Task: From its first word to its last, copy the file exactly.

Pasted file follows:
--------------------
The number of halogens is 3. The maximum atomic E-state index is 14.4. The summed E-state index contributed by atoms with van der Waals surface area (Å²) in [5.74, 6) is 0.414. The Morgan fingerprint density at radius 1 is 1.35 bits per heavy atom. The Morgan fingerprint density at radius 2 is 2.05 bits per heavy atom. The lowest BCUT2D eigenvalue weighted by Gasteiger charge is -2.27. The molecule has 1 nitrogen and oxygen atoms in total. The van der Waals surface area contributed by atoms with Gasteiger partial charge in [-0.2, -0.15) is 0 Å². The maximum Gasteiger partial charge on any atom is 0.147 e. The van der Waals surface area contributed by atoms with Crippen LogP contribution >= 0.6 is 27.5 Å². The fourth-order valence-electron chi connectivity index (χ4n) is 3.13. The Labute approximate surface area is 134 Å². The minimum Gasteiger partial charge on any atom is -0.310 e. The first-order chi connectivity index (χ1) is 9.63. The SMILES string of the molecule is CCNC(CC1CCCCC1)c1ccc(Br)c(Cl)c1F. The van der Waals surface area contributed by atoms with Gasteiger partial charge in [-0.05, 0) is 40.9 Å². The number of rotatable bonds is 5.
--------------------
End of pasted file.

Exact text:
The number of halogens is 3. The maximum atomic E-state index is 14.4. The summed E-state index contributed by atoms with van der Waals surface area (Å²) in [5.74, 6) is 0.414. The Morgan fingerprint density at radius 1 is 1.35 bits per heavy atom. The Morgan fingerprint density at radius 2 is 2.05 bits per heavy atom. The lowest BCUT2D eigenvalue weighted by Gasteiger charge is -2.27. The molecule has 1 nitrogen and oxygen atoms in total. The van der Waals surface area contributed by atoms with Gasteiger partial charge in [-0.2, -0.15) is 0 Å². The maximum Gasteiger partial charge on any atom is 0.147 e. The van der Waals surface area contributed by atoms with Crippen LogP contribution >= 0.6 is 27.5 Å². The fourth-order valence-electron chi connectivity index (χ4n) is 3.13. The Labute approximate surface area is 134 Å². The minimum Gasteiger partial charge on any atom is -0.310 e. The first-order chi connectivity index (χ1) is 9.63. The SMILES string of the molecule is CCNC(CC1CCCCC1)c1ccc(Br)c(Cl)c1F. The van der Waals surface area contributed by atoms with Gasteiger partial charge in [-0.05, 0) is 40.9 Å². The number of rotatable bonds is 5.